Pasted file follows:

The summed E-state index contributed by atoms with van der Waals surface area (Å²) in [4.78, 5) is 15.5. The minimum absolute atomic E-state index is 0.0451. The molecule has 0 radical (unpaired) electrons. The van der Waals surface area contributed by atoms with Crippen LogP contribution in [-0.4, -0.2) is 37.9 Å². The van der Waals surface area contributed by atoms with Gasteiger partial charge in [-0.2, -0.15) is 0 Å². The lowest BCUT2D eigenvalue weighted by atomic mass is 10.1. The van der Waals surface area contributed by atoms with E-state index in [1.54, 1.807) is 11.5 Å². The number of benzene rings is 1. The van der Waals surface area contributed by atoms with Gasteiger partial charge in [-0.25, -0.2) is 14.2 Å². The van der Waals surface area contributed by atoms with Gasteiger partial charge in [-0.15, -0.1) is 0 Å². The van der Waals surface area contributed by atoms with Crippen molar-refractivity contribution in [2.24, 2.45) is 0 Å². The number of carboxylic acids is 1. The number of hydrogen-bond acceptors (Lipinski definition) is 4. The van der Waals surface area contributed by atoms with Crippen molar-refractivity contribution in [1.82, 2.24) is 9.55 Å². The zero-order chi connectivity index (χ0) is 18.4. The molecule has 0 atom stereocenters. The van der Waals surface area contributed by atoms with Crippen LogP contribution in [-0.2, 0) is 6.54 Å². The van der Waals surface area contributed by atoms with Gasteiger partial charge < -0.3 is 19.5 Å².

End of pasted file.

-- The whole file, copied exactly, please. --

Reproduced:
The summed E-state index contributed by atoms with van der Waals surface area (Å²) in [4.78, 5) is 15.5. The minimum absolute atomic E-state index is 0.0451. The molecule has 0 radical (unpaired) electrons. The van der Waals surface area contributed by atoms with Crippen LogP contribution in [-0.4, -0.2) is 37.9 Å². The van der Waals surface area contributed by atoms with Gasteiger partial charge in [-0.2, -0.15) is 0 Å². The lowest BCUT2D eigenvalue weighted by atomic mass is 10.1. The van der Waals surface area contributed by atoms with E-state index in [1.54, 1.807) is 11.5 Å². The number of benzene rings is 1. The van der Waals surface area contributed by atoms with Gasteiger partial charge in [-0.25, -0.2) is 14.2 Å². The van der Waals surface area contributed by atoms with Gasteiger partial charge in [-0.15, -0.1) is 0 Å². The van der Waals surface area contributed by atoms with Crippen molar-refractivity contribution in [2.24, 2.45) is 0 Å². The number of carboxylic acids is 1. The number of hydrogen-bond acceptors (Lipinski definition) is 4. The van der Waals surface area contributed by atoms with Crippen molar-refractivity contribution in [1.82, 2.24) is 9.55 Å². The zero-order chi connectivity index (χ0) is 18.4. The molecule has 0 atom stereocenters. The van der Waals surface area contributed by atoms with Crippen LogP contribution in [-0.2, 0) is 6.54 Å². The van der Waals surface area contributed by atoms with Gasteiger partial charge < -0.3 is 19.5 Å².